# Random Samples from an interval

What do you think of this design for randomly sampling an interval for rows?

http://codepen.io/markduane/full/9e5e2d7fff410b9e49d2213621181fe4/

Hi Duane,
i am not sure i am getting the idea very well. So when you said you add sample_i is it at ingestion time ?
If so i guess it is a ingestion time, i am having trouble understanding how this can be true outside a given interval.

For instance suppose you do your sampling based on a 15 Minutes interval and suppose we only have 2 intervals.
So assume at interval 1 we have seen only event A so getting 50% of the population which contains only A. But at interval 2 we have now an uniform distribution of A,B,C,D as population. so asking 50% of Interval 2 will probably return a uniform sample of A,B,C,D.

Then the curx IMO how you can compute the sample of 50% for Inteval1+2 ?

Thanks Slim,

So I should state that this would be a “select” query that matches these filters, and each row would have different settings for the sample_i dimensions. If each row contains multiple events then it might be possible to do a variation on this idea and weight the sample_i dimensions by the number of events contained in each row. Does that make sense?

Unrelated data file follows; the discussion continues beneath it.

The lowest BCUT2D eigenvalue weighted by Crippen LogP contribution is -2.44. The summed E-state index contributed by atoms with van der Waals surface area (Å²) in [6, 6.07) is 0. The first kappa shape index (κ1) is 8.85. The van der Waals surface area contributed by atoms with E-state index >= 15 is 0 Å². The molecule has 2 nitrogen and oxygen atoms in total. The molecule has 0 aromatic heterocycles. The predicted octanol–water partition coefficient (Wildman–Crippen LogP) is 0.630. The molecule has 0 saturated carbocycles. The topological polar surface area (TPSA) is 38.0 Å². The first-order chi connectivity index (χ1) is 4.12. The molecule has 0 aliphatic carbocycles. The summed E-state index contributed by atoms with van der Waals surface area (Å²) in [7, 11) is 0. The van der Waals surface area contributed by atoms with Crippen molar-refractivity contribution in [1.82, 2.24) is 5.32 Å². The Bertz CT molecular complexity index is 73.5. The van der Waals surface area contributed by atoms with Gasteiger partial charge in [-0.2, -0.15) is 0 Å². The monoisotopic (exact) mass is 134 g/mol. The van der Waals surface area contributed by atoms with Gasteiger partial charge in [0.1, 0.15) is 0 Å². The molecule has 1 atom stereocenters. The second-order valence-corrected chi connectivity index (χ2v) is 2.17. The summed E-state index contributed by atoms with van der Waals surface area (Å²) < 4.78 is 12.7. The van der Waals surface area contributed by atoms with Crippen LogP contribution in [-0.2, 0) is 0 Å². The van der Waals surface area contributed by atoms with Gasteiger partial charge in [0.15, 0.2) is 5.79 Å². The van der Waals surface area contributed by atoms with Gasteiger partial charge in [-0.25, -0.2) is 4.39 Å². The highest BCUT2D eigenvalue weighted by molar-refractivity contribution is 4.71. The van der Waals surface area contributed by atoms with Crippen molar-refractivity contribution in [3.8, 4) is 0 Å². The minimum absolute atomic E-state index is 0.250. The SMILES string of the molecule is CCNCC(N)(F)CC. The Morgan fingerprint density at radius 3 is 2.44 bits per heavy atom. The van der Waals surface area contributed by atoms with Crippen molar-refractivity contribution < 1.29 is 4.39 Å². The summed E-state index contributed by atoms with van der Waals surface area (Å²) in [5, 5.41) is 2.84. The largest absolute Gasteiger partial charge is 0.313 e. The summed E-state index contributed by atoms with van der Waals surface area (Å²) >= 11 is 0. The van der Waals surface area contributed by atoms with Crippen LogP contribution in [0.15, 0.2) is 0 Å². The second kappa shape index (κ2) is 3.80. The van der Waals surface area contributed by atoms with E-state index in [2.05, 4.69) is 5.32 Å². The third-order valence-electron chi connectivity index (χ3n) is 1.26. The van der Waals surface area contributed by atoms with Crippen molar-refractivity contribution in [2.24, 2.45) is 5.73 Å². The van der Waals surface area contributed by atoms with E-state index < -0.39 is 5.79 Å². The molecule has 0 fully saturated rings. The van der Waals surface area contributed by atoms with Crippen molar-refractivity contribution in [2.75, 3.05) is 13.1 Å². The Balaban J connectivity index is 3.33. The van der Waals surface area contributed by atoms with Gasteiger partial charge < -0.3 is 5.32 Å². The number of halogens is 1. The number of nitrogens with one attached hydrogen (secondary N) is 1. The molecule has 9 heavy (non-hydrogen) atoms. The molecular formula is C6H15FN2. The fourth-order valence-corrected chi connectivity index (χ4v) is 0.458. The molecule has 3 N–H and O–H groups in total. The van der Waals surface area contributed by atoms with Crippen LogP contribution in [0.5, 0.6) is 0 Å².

Also, yes this would be at ingest time.

So assuming interval 1 contains 8 total matching rows (all of which are A), and interval 2 contains 8 matching rows (2 of each A-D), then requesting 50% of both intervals would return each of the 16 rows with 1/2 probability, on average some selection of 8 rows.

i am not sure this make sense or not but here is my understanding

assume that my data contains (time_visit User_ID, User_age) now assume i would like to know what is a representative 50% sample of the ages.

If we keep the same example, like we have only users with age 15 logged on at interval 1 (late midnight ) and user with age 15/ 45 /65 /95 at interval 2(working hours). So if you apply filter, you will see a skewed distribution toward users of age 15.

Does this make sense ? or maybe your use case is different.

Sorry, I’m not sure I follow your question. Let me provide an overly-simplified example just using the sample_0 dimension (50% sample) with alternating true/false
Interval 1

• age: 15, sample_0: false

• age: 15, sample_0: true

• age: 15, sample_0: false

• age: 15, sample_0: true
Interval 2

• age: 15, sample_0: false

• age: 45, sample_0: true

• age: 65, sample_0: false

• age: 95, sample_0: true
Total population: 8

Sampled population: 4

Average age of sample: (15 + 15 + 45 + 95) / 4 = 42.5

Does that align with your understanding, and if so can you elaborate the issue a little more?

Sorry, I’m not sure I follow your question. Let me provide an overly-simplified example just using the sample_0 dimension (50% sample) with alternating true/false
Interval 1